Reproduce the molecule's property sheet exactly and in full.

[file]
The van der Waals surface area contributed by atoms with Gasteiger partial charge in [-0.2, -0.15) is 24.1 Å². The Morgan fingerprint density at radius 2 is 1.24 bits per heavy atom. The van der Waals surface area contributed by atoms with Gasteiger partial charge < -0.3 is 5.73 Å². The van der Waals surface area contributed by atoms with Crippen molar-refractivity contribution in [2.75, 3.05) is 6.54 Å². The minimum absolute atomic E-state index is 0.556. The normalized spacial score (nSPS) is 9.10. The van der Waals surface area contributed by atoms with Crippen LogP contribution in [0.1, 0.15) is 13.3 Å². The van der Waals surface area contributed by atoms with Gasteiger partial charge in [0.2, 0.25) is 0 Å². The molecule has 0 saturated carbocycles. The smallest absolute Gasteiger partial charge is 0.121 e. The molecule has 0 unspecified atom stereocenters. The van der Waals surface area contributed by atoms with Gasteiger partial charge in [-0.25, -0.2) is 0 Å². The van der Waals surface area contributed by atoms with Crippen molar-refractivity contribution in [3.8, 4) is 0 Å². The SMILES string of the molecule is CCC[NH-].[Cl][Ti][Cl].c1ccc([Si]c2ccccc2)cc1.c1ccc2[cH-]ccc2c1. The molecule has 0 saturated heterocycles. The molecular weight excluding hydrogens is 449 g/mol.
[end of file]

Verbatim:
The van der Waals surface area contributed by atoms with Gasteiger partial charge in [-0.2, -0.15) is 24.1 Å². The Morgan fingerprint density at radius 2 is 1.24 bits per heavy atom. The van der Waals surface area contributed by atoms with Gasteiger partial charge < -0.3 is 5.73 Å². The van der Waals surface area contributed by atoms with Crippen molar-refractivity contribution in [2.75, 3.05) is 6.54 Å². The minimum absolute atomic E-state index is 0.556. The normalized spacial score (nSPS) is 9.10. The van der Waals surface area contributed by atoms with Crippen LogP contribution in [0.1, 0.15) is 13.3 Å². The van der Waals surface area contributed by atoms with Gasteiger partial charge in [0.2, 0.25) is 0 Å². The molecule has 0 saturated carbocycles. The smallest absolute Gasteiger partial charge is 0.121 e. The molecule has 0 unspecified atom stereocenters. The van der Waals surface area contributed by atoms with Gasteiger partial charge in [-0.25, -0.2) is 0 Å². The van der Waals surface area contributed by atoms with Crippen molar-refractivity contribution in [3.8, 4) is 0 Å². The SMILES string of the molecule is CCC[NH-].[Cl][Ti][Cl].c1ccc([Si]c2ccccc2)cc1.c1ccc2[cH-]ccc2c1. The molecule has 0 saturated heterocycles. The molecular weight excluding hydrogens is 449 g/mol.